While all phases are important, Nithin adds that the situation has changed. “Now, due to the rise in cases, we are not able to do group sessions. During the initial days of the pandemic, we got enough time to meet every patient individually, but now the situation has changed. However, we do conduct a question-and-answer awareness session.”

Despite the limitations, he can do all of this thanks to his education and training. When asked how he stumbled upon psychology, Nithin says that it was accidental. “I was preparing for civil service, at the Kerala State Civil Service Academy in Pattom, when I decided to do a Master’s in Psychology. However, I ended up pursuing it as my career since the subject was very interesting. This job made me realise that one could bring order in a chaotic life. If God allows, I will continue this job till the end.” He has completed an internship at the Peroorkada Mental Health Centre under Dr Nelson KJ, who is the Chief Consultant in Psychiatry, before joining the General Hospital. Currently, he is pursuing his second Masters in Philosophy amidst his duties.

However, despite his love for it, his work could become tedious and often emotionally straining. Sharing an experience from his Covid duties, he says, “Once, we had admitted a Covid patient, who had returned from abroad, where he had been working since 1990. He only used to come home occasionally and had to miss his sister’s marriage. His brother-in-law was working in one of the gulf countries, and they were not able to see each other whenever they visited. However, they shared a very good bond through video calls and messages. The brother-in-law was diagnosed with cancer and was admitted after his situation worsened. The patient decided to visit his brother-in-law but tested positive for Covid-19 when he landed in Kerala in June 2020. On the fifth day, he learnt that his brother-in-law died from cancer. I struggled a lot while helping him to overcome the situation.”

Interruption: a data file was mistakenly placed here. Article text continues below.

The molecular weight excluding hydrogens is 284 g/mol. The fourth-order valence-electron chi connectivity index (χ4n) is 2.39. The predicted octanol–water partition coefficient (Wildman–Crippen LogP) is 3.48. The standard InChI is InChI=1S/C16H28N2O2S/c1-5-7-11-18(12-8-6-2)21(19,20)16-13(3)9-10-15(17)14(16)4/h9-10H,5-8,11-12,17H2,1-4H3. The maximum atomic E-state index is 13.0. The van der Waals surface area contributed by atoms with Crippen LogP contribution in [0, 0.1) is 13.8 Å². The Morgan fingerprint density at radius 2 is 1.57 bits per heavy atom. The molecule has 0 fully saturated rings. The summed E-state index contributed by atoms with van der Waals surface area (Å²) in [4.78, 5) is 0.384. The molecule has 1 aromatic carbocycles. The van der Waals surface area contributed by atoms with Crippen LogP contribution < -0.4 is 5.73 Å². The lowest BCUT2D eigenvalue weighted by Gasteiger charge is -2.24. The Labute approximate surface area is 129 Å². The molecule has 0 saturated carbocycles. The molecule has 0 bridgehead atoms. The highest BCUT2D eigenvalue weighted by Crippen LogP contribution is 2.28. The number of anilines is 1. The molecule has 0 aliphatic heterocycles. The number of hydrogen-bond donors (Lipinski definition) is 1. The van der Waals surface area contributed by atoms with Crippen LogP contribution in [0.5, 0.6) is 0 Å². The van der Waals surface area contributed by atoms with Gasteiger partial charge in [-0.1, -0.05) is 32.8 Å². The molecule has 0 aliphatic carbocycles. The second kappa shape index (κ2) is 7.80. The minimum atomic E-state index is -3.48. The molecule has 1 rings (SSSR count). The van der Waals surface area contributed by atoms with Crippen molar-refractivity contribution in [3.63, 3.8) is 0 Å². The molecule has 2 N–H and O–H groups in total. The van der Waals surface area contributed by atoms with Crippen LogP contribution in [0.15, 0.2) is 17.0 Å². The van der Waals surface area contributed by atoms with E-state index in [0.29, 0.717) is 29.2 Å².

Due to the rise in cases, they are not able to do group sessions. During the initial days of the pandemic, they had enough time to meet every patient individually, but now the situation has changed.

The work is not easy and despite the struggles and hardships, Nithin chose to work voluntarily, as he wanted to “have a meaningful and purpose-oriented result”. “I believe that providing solace to someone is the biggest thing one can ever do. Even though I have my share of worries, the only driving force in life is my work. I am happy whenever I can help a person to cope with the current situation. I believe in God and only a purpose-oriented deed can make a meaningful change and that’s why I chose this meaningful path,” he adds.

He says that his efforts are often appreciated. “My patients always acknowledge my efforts and say that it helped them overcome their disease. These words make me happy and it encourages me to go ahead.” However, it isn’t often enough. Nithin says that he has no honest idea about how long he is planning to continue his service. “Even though I am going through a difficult phase of my life, my job as a psychologist is beautiful. I have completed 300 working days at the GH. I even worked on Onam and Christmas holidays. Even though I am currently working voluntarily, I expect that the government would provide a salaried job. I sincerely want to continue my career as a psychologist and I believe that I can only do so with the government’s support.”

He adds that his family also supports him as much as they can. His father is a retired overseer in KSEB, his mother a housewife, and his younger brother is doing his final year MBBS at Kozhikode. “They support me in every way they can. However, my parents want me to get a salaried job and settle down. They don’t care much about the free service that I am doing and that makes me sad at times. None of that is to say that they are not supporting me. I feel content with whatever comes my way right now,” says Nithin.

Much like many others, 2020 wasn’t an easy year for him. “In 2020, I had personally faced many challenges. However, it was a turning point in my life as I was able to work at the General Hospital. Even though I was not able to crack the Civil Service Exam, I was able to incorporate what I learned at that time while counselling many patients, especially during group and class sessions,” he says. While he is not very sure about 2021, he trusts God and hopes for the best. “For me, the priorities are getting into a salaried job and settle down. I am also planning and preparing to do my higher studies in Clinical Psychology.”

While a vaccine provides hope to the entire world, we mustn’t forget that it was the combined efforts of many, including people like Nithin, who helped provide support and care to a struggling society. While lighting diyas and beating plates are symbolic gestures, they do nothing to provide for the welfare of the people who have voluntarily sacrificed their time and effort for the benefit of others.